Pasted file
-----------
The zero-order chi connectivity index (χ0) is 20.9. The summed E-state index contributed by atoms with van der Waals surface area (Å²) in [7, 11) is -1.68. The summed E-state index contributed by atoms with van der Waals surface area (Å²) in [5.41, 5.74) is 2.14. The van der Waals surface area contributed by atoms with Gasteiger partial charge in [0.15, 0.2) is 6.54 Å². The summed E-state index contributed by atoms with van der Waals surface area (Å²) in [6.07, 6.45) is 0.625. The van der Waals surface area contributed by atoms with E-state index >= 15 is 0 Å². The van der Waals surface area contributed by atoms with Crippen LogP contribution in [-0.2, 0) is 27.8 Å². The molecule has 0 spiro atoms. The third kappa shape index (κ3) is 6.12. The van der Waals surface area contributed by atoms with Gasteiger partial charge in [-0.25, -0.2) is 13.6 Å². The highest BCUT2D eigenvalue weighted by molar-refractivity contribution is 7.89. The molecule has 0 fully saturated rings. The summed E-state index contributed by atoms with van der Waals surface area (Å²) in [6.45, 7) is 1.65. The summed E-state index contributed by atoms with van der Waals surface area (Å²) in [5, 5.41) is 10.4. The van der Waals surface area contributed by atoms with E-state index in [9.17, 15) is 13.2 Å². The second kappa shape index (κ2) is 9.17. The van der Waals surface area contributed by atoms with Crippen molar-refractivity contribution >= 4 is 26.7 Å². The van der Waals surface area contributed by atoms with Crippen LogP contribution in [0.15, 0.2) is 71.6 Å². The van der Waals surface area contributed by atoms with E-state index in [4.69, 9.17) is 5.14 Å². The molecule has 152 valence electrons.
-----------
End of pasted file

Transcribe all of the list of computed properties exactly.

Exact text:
The zero-order chi connectivity index (χ0) is 20.9. The summed E-state index contributed by atoms with van der Waals surface area (Å²) in [7, 11) is -1.68. The summed E-state index contributed by atoms with van der Waals surface area (Å²) in [5.41, 5.74) is 2.14. The van der Waals surface area contributed by atoms with Gasteiger partial charge in [0.15, 0.2) is 6.54 Å². The summed E-state index contributed by atoms with van der Waals surface area (Å²) in [6.07, 6.45) is 0.625. The van der Waals surface area contributed by atoms with E-state index >= 15 is 0 Å². The van der Waals surface area contributed by atoms with Crippen LogP contribution in [-0.2, 0) is 27.8 Å². The molecule has 0 spiro atoms. The third kappa shape index (κ3) is 6.12. The van der Waals surface area contributed by atoms with Gasteiger partial charge in [-0.25, -0.2) is 13.6 Å². The highest BCUT2D eigenvalue weighted by molar-refractivity contribution is 7.89. The molecule has 0 fully saturated rings. The summed E-state index contributed by atoms with van der Waals surface area (Å²) in [6.45, 7) is 1.65. The summed E-state index contributed by atoms with van der Waals surface area (Å²) in [5, 5.41) is 10.4. The van der Waals surface area contributed by atoms with E-state index in [9.17, 15) is 13.2 Å². The second kappa shape index (κ2) is 9.17. The van der Waals surface area contributed by atoms with Crippen molar-refractivity contribution >= 4 is 26.7 Å². The van der Waals surface area contributed by atoms with Crippen LogP contribution in [0.15, 0.2) is 71.6 Å². The van der Waals surface area contributed by atoms with E-state index in [4.69, 9.17) is 5.14 Å². The molecule has 152 valence electrons.